Date of Award
Restricted Access Professional Report
Master of Science
Field of Study
Cell Biology and Genetics
Graduate School of Biomedical Sciences
Species identification is not only important in determining the origins of remains found in human forensic cases, but is also important in the growing field of nonhuman forensics. Animal forensics is an emerging discipline in the non-human forensics field. Animal forensics focuses on domestic animals, or animals that live in close contact with humans. These animals include dogs, cats, cattle, pigs, horses, sheep as well as others. Objective 1: Sensitivity - Forensic samples are often low copy number so there may be little viable or non-degraded DNA to work with. The PCR reaction needs to be optimized to determine how little DNA you can start with and still obtain accurate results. The given protocol from DNA Solutions, Inc. (Appendix A) [ 17] suggests 20ng of input DNA. In practice, this level is rarely found in forensic cases, so this assay will begin at 5ng of 9 input DNA. The dilution series will be 5ng, 2ng, 1 ng, 500pg, 250pg, 125pg, 62.5pg, 31.25pg and 15.63pg. Objective 2:PCR cycle number- As a part of sensitivity, PCR cycle number is an important part of optimizing the reaction. Since agarose gels are being run to visualize results, increased cycle number can result in increased specificity. Cycle numbers being evaluated are 26 cycles [ 17], 28 cycles, 30 cycles, 32 cycles and 34 cycles. Objective 3: Species Specificity - It must be determined if these universal primers do, in fact, bind to all species that possess the genes of interest. Samples from across the different animal classes will be evaluated to determine the specificity of the primers. The primers have already been tested on members of the deer family, with success, so a male deer sample has been sent to be used as a positive control as it shows both genes. Species of interest are mammals, birds and fish as there are many of each that are endangered and identifying the sex of the animal is an important step to identifying the individual animal.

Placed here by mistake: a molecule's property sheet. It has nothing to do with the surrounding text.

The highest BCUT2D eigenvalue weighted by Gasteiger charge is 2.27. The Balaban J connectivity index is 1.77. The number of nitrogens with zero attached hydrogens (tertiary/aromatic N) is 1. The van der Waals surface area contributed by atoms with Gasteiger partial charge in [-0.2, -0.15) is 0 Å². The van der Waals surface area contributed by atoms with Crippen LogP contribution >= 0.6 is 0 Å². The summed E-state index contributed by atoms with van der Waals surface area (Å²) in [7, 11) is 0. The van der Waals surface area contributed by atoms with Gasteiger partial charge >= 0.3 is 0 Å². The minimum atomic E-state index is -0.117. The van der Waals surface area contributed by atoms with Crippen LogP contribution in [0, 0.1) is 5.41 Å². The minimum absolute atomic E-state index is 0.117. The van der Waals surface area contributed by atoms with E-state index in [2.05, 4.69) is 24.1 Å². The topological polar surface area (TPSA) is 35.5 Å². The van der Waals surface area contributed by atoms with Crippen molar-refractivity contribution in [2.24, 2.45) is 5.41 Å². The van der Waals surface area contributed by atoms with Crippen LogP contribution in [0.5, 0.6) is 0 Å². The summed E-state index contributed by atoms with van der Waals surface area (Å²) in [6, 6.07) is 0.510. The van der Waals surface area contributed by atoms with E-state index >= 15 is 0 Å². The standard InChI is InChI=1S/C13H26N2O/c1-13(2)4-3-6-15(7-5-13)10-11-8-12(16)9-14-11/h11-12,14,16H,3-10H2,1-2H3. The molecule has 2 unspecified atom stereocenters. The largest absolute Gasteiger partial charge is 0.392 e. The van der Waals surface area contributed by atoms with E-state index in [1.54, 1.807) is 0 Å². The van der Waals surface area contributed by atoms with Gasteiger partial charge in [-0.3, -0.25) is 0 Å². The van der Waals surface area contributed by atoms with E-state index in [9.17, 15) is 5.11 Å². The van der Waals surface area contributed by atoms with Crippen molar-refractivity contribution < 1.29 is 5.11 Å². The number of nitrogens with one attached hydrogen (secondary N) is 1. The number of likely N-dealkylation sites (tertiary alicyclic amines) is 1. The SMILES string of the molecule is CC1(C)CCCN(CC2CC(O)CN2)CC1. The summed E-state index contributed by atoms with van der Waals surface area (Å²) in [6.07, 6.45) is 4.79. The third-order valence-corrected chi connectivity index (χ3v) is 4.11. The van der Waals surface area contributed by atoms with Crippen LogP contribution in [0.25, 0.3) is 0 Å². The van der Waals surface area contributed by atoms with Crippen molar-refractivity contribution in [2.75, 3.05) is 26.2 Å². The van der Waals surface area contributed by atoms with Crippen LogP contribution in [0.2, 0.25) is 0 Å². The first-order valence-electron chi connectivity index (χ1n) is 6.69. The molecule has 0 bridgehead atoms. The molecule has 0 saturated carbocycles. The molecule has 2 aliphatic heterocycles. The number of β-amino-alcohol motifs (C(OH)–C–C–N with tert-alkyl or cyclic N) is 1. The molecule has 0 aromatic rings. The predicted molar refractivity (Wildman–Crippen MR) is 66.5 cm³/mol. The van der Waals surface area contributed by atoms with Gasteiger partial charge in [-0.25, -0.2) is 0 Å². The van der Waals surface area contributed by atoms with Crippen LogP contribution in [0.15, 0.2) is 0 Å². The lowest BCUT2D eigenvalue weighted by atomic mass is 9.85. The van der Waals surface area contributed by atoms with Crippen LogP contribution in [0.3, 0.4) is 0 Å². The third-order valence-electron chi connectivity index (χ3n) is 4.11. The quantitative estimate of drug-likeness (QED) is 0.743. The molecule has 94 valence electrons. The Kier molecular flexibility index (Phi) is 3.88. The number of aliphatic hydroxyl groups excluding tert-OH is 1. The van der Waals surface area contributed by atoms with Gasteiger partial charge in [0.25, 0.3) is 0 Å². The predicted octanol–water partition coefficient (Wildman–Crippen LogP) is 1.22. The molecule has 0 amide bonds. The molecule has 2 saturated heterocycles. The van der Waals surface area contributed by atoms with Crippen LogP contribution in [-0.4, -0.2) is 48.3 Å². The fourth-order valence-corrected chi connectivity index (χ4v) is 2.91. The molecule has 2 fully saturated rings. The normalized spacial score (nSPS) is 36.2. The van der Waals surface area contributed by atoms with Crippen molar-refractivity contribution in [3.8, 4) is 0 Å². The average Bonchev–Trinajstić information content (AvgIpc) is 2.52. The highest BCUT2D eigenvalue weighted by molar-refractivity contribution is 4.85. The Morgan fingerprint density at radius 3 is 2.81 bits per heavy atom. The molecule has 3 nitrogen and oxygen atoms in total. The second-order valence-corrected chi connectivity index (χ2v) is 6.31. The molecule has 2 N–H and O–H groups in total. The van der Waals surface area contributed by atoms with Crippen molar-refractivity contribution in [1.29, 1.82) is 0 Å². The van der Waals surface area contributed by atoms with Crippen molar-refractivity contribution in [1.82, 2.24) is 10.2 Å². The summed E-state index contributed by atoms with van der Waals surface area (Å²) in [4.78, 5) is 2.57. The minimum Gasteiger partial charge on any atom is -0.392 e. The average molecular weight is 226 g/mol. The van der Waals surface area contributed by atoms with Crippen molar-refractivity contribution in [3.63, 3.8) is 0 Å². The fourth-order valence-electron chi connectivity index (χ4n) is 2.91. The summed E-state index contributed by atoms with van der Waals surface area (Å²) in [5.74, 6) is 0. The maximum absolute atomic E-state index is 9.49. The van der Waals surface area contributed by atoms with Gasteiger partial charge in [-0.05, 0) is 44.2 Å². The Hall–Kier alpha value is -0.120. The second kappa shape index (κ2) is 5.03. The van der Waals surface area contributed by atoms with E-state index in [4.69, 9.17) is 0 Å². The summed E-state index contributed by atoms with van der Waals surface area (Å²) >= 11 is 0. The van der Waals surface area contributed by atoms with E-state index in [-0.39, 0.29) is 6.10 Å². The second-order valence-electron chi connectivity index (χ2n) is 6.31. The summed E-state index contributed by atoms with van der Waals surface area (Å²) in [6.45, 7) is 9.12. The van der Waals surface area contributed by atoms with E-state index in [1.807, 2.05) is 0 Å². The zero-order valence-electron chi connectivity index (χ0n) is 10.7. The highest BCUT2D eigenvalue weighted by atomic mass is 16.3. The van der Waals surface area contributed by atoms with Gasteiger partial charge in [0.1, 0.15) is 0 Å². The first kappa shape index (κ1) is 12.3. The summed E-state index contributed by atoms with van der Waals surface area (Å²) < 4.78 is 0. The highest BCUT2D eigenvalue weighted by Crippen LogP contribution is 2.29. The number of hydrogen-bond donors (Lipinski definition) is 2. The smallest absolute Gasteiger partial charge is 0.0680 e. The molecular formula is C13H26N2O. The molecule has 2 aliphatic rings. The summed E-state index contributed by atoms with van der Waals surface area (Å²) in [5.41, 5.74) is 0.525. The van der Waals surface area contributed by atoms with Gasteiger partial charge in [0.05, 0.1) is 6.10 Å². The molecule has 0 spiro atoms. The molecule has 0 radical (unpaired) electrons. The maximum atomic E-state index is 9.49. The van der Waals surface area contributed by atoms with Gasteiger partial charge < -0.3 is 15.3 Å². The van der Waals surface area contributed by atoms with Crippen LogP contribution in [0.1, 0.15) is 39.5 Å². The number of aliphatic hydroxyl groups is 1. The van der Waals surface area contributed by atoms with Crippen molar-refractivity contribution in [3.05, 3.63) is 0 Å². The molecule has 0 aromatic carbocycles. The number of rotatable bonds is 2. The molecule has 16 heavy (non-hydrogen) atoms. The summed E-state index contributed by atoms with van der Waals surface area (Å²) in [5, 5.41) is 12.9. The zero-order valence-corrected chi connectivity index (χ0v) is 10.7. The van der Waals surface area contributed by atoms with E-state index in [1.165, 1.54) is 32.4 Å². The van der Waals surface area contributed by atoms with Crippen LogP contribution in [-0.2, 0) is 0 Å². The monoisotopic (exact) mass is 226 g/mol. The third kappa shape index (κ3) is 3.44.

Price, G. N.
"Evaluation of Unlabeled Primers for Sex Determination of Animal and Wildlife Samples" Fort Worth, Tx: University of North Texas Health Science Center;